Wed 18th Apr 2018

UKIPO softens on ‘technical contribution’ requirement for patentable subject matter

Adam Flint examines the UKIPO’s approach to Landmark Graphics Corporation’s application to patent geological computer software and the requirement for a technical contribution.

Historically, the approach of the UK courts towards patentable subject matter, and whether an invention meets the requirements for a ‘technical contribution’ or ‘technical effect’, has been rather strict. The UK Intellectual Property Office (UKIPO) is required to follow decisions of the UK courts and so its approach has likewise been quite strict, arguably even stricter than the approach of the European Patent Office (EPO). However, this seems to be shifting and it appears that the UKIPO is becoming more receptive to arguments on such matters.

 

For example, there have recently been a number of UKIPO decisions concerning patentable subject matter in patent applications filed by Landmark Graphics Corporation. An example is here: UKIPO O/112/18.

As stated in the decision:

'[the patent] applications relate in general to computer-implemented methods of working with models of subterranean geology and for modifying or improving various aspects of the visual representation of subsurface formations.'

That is, in essence, these are computer-implemented inventions that concern computer modelling of geology (for use when determining where and how to drill for oil, etc.).

The various patent applications were objected to by the UKIPO examiners as being a computer program in all cases and also as a mathematical method for some cases. The inventions were therefore deemed not patentable as they did not provide the necessary 'technical contribution' (the test applied in the UK). The applicant requested hearings in each case.

In what can be seen as a softening of the UKIPO approach, the invention claimed in each patent application was regarded by the UKIPO hearing officer as providing a technical contribution. In short and in simple summary, this was because the inventions worked on real (not abstract) data, which relates to something tangible (the geological structure), for a technical process (oil drilling). The inventions were regarded as more than just generating (abstract) computer models.

As noted, the UKIPO is required to follow decisions of the UK courts, but nevertheless both the UK courts and the UKIPO do give attention to decisions of the EPO. The UKIPO hearing officer drew parallels with the Vicom decision of the EPO, stating “the method ‘may be used e.g. in investigating properties of the object’ as in Vicom, with the object being the modelled geological structure.”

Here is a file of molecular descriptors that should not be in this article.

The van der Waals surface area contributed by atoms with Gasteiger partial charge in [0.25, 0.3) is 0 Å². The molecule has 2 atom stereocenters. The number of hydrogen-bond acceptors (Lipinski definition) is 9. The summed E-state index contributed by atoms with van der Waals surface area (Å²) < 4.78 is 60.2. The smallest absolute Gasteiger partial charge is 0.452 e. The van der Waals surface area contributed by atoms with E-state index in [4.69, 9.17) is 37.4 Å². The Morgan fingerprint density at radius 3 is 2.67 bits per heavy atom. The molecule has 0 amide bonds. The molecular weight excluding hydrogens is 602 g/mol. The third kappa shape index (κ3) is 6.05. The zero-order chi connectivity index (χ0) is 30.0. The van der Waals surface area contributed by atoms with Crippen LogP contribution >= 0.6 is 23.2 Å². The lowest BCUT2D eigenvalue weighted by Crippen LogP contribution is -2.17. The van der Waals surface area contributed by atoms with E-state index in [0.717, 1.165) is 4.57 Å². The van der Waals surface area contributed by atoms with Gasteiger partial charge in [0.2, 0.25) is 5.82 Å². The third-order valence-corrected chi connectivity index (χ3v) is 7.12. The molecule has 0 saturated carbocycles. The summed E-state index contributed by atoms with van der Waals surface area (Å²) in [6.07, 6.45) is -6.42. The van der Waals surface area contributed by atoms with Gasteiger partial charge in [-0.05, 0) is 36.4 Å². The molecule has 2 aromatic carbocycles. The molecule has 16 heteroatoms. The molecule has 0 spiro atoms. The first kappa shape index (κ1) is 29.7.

As a separate point, it was discussed that it was not necessary to ‘tether’ the claims to a real object as was done in an earlier case Halliburton v Smith International. In that case, a claim to designing a drill bit was limited to manufacturing the designed drill bit to get the necessary technical contribution. It is explained that that was necessary in Halliburton v Smith International because the claimed method could be carried out in the head as a mental act. In contrast, in Halliburton’s Patent Applications, the claim was held to be limited to being carried out on a computer, so this mental act issue did not arise in that case.

As a side issue, some arguments were run by the representatives about the standard of proof required for this, including for example that the applicant should be given the benefit of the doubt. Unsurprisingly, this was not successful. Nevertheless, the hearing officer summarised the situation as “where an applicant makes a reasonable case that their invention is patentable then I am bound to find in their favour.”

For advice on intellectual property protection and patents in the UK, Europe and internationally, please contact Adam Flint on 44 (0) 207 831 7929 or email adam.flint@pagewhite.com.

This briefing is for general information purposes only and should not be used as a substitute for legal advice relating to your particular circumstances. We can discuss specific issues and facts on an individual basis. Please note that the law may have changed since the day this was first published in April 2018.

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